Dubai’s Emirates NBD seals biggest acquisition with purchase of Turkish lender Denizbank

Denizbank has assets of 169.4 billion lira and operates 751 branches, including 43 outside Turkey. (Reuters)
Updated 22 May 2018
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Dubai’s Emirates NBD seals biggest acquisition with purchase of Turkish lender Denizbank

  • The deal is the biggest ever acquisition by Emirates NBD
  • The transaction is expected to be accretive to shareholders in the first year, said Emirates NBD Chief Executive Officer Shayne Nelson

Emirates NBD is set to buy Turkey’s Denizbank from Sberbank in Russia as part of efforts to expand its operations away from the Gulf region. 

Sberbank has decided to sell Denizbank — which is the fifth largest private bank in Turkey — as it refocuses its attention on Russia’s domestic market.

ENBD agreed to pay 14.6 billion Turkish lira ($3.14 billion) for the stake, according to a filing on the Dubai Financial Market. It is the Dubai bank’s biggest acquisition to-date. 

“Through this transaction, Emirates NBD will establish itself as a leading bank in the Middle East, North Africa and Turkey region and achieve meaningful diversification of its operations, both in new countries and in a broad range of business segments,” said Hesham Abdulla Al-Qassim, vice chairman and managing director of Emirates NBD, in the filing. 

The Dubai-based bank acquired French bank BNP Paribas’ Egyptian operations in 2013 as part of its regional expansion effort. 

“ENBD’s earnings are primarily from its domestic market and Egypt, and this deal would offer diversification to its earnings,” said Chiradeep Ghosh, banking analyst at Sico Bank in Bahrain.

“In addition, Turkey has favorable demographics and Denizbank is a well-managed bank, aggressively growing its balance sheet,” he said. 

Aarthi Chandrasekaran, vice president, investment management at Shuaa Capital in Dubai told Arab News that the deal was “not a surprise.”

“ENBD has always been keen on inorganic growth, rather than returning capital to shareholders via dividend payments,” she said. 

Analysts agreed that further acquisitions by the bank outside of the GCC region would be unlikely without ENBD first raising fresh capital to ensure it kept within regulatory capital requirements. 

The acquisition also comes as relations between Turkey and the Gulf states.

Chandrasekaran added that the Turkish market is “not an easy market” to operate in. 

“It is very challenging to break into the market, as it has tight domestic competition, the local lenders in Turkey gets support from government and the return ratio is less appealing for an outsider. To top it, you have to face the brunt of the weakening Turkish lira,” she said. 

She added: “The only comforting angle to the acquisition is that Denizbank is a better quality bank in Turkey compared to some of its mid-sized peers.”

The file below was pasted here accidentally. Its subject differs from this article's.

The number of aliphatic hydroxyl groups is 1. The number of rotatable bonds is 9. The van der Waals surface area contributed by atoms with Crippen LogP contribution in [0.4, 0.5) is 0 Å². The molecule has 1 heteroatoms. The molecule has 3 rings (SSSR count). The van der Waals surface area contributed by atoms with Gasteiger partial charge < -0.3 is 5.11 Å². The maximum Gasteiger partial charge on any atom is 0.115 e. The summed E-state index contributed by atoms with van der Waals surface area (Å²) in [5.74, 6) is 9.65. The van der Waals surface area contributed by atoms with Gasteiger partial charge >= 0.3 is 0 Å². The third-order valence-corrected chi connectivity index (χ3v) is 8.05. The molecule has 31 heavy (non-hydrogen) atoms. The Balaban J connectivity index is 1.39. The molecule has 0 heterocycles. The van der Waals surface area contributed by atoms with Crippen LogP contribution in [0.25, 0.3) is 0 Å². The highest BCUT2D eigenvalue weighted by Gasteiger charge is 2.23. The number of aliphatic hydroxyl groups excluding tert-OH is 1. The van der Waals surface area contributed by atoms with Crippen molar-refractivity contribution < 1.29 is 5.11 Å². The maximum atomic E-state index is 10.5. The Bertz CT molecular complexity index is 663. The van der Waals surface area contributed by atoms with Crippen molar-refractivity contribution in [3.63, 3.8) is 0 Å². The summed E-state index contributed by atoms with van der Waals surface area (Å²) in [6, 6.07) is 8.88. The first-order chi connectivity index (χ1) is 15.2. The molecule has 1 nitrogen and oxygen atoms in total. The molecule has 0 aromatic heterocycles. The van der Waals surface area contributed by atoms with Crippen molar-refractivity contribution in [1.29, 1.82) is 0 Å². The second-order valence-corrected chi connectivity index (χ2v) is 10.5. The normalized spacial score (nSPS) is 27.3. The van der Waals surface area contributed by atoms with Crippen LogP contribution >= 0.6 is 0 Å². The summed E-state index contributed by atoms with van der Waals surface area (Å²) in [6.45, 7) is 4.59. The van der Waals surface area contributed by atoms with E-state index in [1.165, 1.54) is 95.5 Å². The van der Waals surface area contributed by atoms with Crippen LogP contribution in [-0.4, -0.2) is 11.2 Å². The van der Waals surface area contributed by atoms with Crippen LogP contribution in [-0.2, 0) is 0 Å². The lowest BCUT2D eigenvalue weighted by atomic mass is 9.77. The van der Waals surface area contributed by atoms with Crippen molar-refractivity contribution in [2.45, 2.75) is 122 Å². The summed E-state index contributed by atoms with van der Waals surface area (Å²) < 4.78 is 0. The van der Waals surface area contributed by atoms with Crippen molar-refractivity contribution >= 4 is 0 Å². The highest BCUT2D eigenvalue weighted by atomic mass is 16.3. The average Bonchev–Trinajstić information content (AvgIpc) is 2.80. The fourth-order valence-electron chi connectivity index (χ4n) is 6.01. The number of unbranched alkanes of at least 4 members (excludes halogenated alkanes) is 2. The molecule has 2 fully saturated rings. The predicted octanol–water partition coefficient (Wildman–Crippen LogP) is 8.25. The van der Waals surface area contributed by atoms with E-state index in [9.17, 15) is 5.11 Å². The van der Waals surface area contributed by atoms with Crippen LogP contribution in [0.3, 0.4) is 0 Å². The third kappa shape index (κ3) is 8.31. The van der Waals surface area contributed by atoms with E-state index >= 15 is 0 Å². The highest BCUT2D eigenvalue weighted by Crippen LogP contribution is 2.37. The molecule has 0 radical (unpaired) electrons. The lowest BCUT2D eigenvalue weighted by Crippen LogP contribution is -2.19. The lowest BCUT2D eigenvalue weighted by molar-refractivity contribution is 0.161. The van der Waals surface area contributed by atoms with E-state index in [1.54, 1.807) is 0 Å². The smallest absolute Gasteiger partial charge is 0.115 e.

Saudi Aramco to invest in refinery-petrochemical project in east China

Updated 18 October 2018
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Saudi Aramco to invest in refinery-petrochemical project in east China

  • This is the third such project in China that Saudi Aramco has set its sight on
  • Last month, Saudi Aramco signed a long-term deal with the Zhejiang project’s operator Zhejiang Rongsheng to supply crude oil

ZHOUSHAN, China/SINGAPORE: State oil giant Saudi Aramco signed an agreement on Thursday to invest in a refinery-petrochemical project in eastern China, part of its strategy to expand in downstream operations globally.
The memorandum of understanding between the company and Zhejiang province included plans to invest in a new refinery and co-operate in crude oil supply, storage and trading, according to details released by the Zhoushan government after a signing ceremony in the city south of Shanghai.
Zhejiang Petrochemical, 51 percent owned by textile giant Zhejiang Rongsheng Holding Group, is building a 400,000-barrels-per-day refinery and associated petrochemical facilities that was expected to start operations by the end of this year.
This is the third such project in China that Saudi Aramco has set its sight on as it seeks to lock in long-term outlets for its crude oil and produce fuel and petrochemicals to meet rising demand in Asia and cushion the risk of a slowdown in oil consumption.
Last month, Saudi Aramco signed a long-term deal with the Zhejiang project’s operator Zhejiang Rongsheng to supply crude oil.
The oil giant had not yet finalized the size of its stake in the project and still needed to complete due diligence, Aramco’s Senior Vice President of Downstream, Abdulaziz Al-Judaimi, said on the sidelines of the event.
Saudi Aramco expects to supply 170,000 barrels per day of Saudi crude to the refinery in Zhoushan when it starts operations, he said.
The first crude carrier supplying the refinery should arrive in December or January, depending on when the project starts, he added.
Aramco also owns part of the Fujian refinery-petrochemical plant with Sinopec and Exxon Mobil Corp, and has plans to build a 300,000-bpd refinery with China’s Norinco. It is also in talks with PetroChina to invest in a refinery in Yunnan.